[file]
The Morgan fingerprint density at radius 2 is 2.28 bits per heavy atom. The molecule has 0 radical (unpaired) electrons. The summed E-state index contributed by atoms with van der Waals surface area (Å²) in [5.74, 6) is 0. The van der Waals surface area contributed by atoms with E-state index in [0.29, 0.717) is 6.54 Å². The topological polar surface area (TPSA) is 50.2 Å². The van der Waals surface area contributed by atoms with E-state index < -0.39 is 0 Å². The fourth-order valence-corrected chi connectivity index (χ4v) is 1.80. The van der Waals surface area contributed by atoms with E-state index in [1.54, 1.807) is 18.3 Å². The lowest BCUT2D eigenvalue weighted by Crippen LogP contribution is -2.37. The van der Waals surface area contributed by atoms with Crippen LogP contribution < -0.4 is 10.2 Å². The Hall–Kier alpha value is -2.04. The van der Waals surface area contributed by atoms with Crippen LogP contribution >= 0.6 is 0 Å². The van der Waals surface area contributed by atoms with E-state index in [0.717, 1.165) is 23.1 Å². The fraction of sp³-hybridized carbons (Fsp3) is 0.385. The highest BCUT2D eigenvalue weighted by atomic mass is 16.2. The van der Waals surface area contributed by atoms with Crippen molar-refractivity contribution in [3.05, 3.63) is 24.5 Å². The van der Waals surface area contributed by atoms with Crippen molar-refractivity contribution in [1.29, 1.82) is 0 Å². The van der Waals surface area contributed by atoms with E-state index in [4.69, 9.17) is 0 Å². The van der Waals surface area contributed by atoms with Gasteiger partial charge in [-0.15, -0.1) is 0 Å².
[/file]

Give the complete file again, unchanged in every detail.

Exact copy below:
The Morgan fingerprint density at radius 2 is 2.28 bits per heavy atom. The molecule has 0 radical (unpaired) electrons. The summed E-state index contributed by atoms with van der Waals surface area (Å²) in [5.74, 6) is 0. The van der Waals surface area contributed by atoms with E-state index in [0.29, 0.717) is 6.54 Å². The topological polar surface area (TPSA) is 50.2 Å². The van der Waals surface area contributed by atoms with E-state index < -0.39 is 0 Å². The fourth-order valence-corrected chi connectivity index (χ4v) is 1.80. The van der Waals surface area contributed by atoms with E-state index in [1.54, 1.807) is 18.3 Å². The lowest BCUT2D eigenvalue weighted by Crippen LogP contribution is -2.37. The van der Waals surface area contributed by atoms with Crippen LogP contribution < -0.4 is 10.2 Å². The Hall–Kier alpha value is -2.04. The van der Waals surface area contributed by atoms with Crippen LogP contribution >= 0.6 is 0 Å². The van der Waals surface area contributed by atoms with E-state index in [0.717, 1.165) is 23.1 Å². The fraction of sp³-hybridized carbons (Fsp3) is 0.385. The highest BCUT2D eigenvalue weighted by atomic mass is 16.2. The van der Waals surface area contributed by atoms with Crippen molar-refractivity contribution in [3.05, 3.63) is 24.5 Å². The van der Waals surface area contributed by atoms with Crippen molar-refractivity contribution in [1.29, 1.82) is 0 Å². The van der Waals surface area contributed by atoms with E-state index in [4.69, 9.17) is 0 Å². The van der Waals surface area contributed by atoms with Gasteiger partial charge in [-0.15, -0.1) is 0 Å².